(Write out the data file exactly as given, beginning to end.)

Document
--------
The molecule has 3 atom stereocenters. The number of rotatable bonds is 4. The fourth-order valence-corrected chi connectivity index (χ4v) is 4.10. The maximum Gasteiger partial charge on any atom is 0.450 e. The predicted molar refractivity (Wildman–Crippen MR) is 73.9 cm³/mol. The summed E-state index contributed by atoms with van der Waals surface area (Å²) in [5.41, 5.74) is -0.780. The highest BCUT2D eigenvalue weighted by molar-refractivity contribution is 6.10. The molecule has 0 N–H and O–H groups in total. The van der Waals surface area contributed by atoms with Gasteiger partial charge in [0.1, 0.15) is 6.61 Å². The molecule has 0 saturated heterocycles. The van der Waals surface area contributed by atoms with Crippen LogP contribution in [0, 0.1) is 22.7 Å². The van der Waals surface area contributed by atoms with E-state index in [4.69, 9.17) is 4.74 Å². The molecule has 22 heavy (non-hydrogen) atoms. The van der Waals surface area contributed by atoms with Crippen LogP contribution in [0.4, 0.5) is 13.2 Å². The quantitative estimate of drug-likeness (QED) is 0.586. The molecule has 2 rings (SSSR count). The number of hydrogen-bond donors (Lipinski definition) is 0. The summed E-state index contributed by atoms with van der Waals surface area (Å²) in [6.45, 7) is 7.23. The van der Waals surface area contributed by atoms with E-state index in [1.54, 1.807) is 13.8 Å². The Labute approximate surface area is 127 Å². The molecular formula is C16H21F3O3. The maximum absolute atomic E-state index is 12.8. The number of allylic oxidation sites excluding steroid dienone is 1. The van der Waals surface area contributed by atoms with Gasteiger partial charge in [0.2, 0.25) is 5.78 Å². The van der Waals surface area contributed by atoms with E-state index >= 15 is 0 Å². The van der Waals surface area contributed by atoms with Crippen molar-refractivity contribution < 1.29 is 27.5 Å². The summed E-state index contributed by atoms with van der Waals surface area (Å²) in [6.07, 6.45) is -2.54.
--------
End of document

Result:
The molecule has 3 atom stereocenters. The number of rotatable bonds is 4. The fourth-order valence-corrected chi connectivity index (χ4v) is 4.10. The maximum Gasteiger partial charge on any atom is 0.450 e. The predicted molar refractivity (Wildman–Crippen MR) is 73.9 cm³/mol. The summed E-state index contributed by atoms with van der Waals surface area (Å²) in [5.41, 5.74) is -0.780. The highest BCUT2D eigenvalue weighted by molar-refractivity contribution is 6.10. The molecule has 0 N–H and O–H groups in total. The van der Waals surface area contributed by atoms with Gasteiger partial charge in [0.1, 0.15) is 6.61 Å². The molecule has 0 saturated heterocycles. The van der Waals surface area contributed by atoms with Crippen LogP contribution in [0, 0.1) is 22.7 Å². The van der Waals surface area contributed by atoms with E-state index in [4.69, 9.17) is 4.74 Å². The molecule has 22 heavy (non-hydrogen) atoms. The van der Waals surface area contributed by atoms with Crippen LogP contribution in [0.4, 0.5) is 13.2 Å². The quantitative estimate of drug-likeness (QED) is 0.586. The molecule has 2 rings (SSSR count). The number of hydrogen-bond donors (Lipinski definition) is 0. The summed E-state index contributed by atoms with van der Waals surface area (Å²) in [6.45, 7) is 7.23. The van der Waals surface area contributed by atoms with E-state index in [1.54, 1.807) is 13.8 Å². The Labute approximate surface area is 127 Å². The molecular formula is C16H21F3O3. The maximum absolute atomic E-state index is 12.8. The number of allylic oxidation sites excluding steroid dienone is 1. The van der Waals surface area contributed by atoms with Gasteiger partial charge in [0.2, 0.25) is 5.78 Å². The van der Waals surface area contributed by atoms with E-state index >= 15 is 0 Å². The van der Waals surface area contributed by atoms with Crippen molar-refractivity contribution < 1.29 is 27.5 Å². The summed E-state index contributed by atoms with van der Waals surface area (Å²) in [6.07, 6.45) is -2.54.